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Originally published Monday, November 3, 2008 at 12:00 AM

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Guest columnist

Closing Seattle schools: bringing excellence to all

Seattle Public Schools needs to close more buildings in the face of a stagnant student population and a strategic plan that calls for beefing up programs and resources in schools.

Special to The Times

Every decision made by the Seattle School Board must support a school system where the No. 1 priority is supporting academic achievement for all students.

In June, our decision to do what is right for our students came in the form of a unanimous vote for Seattle Public Schools' strategic plan, "Excellence for All" This plan establishes the framework for moving toward our vision of a district where all students achieve at high levels and graduate ready for college, career and life. We believe strongly that this plan set the right priorities to strengthen our district and pointed out correctly that in order to do so, shortfalls in our systems and infrastructure must be addressed.

Today, the board is united again.

Last week, we voted unanimously to take immediate steps to create a stable, long-term financial position that ensures available resources are concentrated to deliver academic excellence. Facing a funding gap of $24 million for next year's budget and acknowledging the national economic downturn, we directed Superintendent Maria Goodloe-Johnson to accelerate work to address the long-standing space imbalances across the district. We can no longer bear the expense of operating more facilities than needed. We know that to fully implement our strategic plan, we must protect the Seattle school district's financial health.

Outside audits stretching back to 1990 underscored the need for the district to bring the number of facilities in line with enrollment in order to more effectively use resources. Managing our space capacity and creating a new student-assignment plan are top priorities of the strategic plan.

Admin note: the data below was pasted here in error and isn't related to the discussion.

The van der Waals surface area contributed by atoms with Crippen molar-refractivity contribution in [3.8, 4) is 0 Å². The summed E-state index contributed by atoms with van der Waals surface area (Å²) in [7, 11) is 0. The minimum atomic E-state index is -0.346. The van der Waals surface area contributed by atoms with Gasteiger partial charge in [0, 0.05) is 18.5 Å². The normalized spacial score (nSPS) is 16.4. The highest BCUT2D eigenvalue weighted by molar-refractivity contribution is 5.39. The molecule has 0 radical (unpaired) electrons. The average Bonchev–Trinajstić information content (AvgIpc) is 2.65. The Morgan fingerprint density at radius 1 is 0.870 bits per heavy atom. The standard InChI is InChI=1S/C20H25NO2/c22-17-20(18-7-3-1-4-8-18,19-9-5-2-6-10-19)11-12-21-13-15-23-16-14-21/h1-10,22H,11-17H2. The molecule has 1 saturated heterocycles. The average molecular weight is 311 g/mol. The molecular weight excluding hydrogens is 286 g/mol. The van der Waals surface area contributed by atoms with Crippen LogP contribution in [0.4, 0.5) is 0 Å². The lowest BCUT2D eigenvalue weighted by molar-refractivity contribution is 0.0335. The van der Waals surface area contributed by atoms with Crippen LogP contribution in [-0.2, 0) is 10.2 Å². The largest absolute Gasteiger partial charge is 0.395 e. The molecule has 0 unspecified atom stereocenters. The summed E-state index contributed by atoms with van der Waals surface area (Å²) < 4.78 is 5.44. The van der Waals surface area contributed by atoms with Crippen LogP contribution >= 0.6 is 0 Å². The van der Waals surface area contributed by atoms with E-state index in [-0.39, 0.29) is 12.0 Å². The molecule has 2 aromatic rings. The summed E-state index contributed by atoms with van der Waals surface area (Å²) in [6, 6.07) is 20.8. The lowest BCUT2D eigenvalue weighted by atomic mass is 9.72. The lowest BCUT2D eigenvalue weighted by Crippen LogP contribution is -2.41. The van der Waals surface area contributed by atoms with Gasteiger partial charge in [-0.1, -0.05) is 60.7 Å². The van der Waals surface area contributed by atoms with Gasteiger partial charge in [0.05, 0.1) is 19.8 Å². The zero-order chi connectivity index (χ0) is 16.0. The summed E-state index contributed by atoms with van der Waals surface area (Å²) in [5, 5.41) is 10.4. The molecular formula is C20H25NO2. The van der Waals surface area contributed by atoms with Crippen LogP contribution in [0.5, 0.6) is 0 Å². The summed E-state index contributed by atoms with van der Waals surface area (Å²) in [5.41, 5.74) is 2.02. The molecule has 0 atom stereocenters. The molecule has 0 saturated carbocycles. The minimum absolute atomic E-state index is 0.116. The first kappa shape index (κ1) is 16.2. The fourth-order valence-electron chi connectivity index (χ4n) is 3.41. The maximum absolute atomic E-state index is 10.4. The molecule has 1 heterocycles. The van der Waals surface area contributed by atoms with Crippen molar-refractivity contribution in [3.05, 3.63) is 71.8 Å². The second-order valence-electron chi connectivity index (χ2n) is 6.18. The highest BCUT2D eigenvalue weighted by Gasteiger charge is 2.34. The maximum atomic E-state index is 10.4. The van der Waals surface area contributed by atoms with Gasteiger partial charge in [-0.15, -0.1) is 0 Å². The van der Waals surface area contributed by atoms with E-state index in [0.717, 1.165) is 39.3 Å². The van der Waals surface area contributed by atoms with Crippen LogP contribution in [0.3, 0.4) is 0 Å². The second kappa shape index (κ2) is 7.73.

We recognize that closing buildings is one of the greatest challenges a district can face, but we must move forward to support our students. Budget dollars are spread thin by maintaining more buildings than necessary. Our students receive fewer resources when they attend schools that are not fully enrolled. Ensuring equal access to a quality education means we must redirect these resources to the classrooms where they will directly benefit our students.

Balancing capacity in our schools is critical and we fully understand that we can only be successful if we involve the community throughout the process. We will work with the superintendent and her staff to develop a fair and transparent process as well as criteria for closing buildings.

We need the public to be engaged in this conversation and we understand that many of these discussions will focus on the fate of individual schools. As members of the School Board, we pledge to continue to act in the best interest of the entire district, and make our decisions based on what will be most effective in serving students across the city.

We hope Seattle students and families join us in a dialogue to bring "Excellence for All" to life. We believe our success as a community and the success of our children hinges upon our coming together. We must do whatever it takes to make our students successful.

Seattle School Board members are Mary Bass, Sherry Carr, Cheryl Chow, Michael DeBell, Peter Maier, Harium Martin-Morris and Steve Sundquist. To get involved in the school-closures process, visit the district's Web site, www.seattleschools.org, and click on "Get Involved."

Copyright © 2008 The Seattle Times Company

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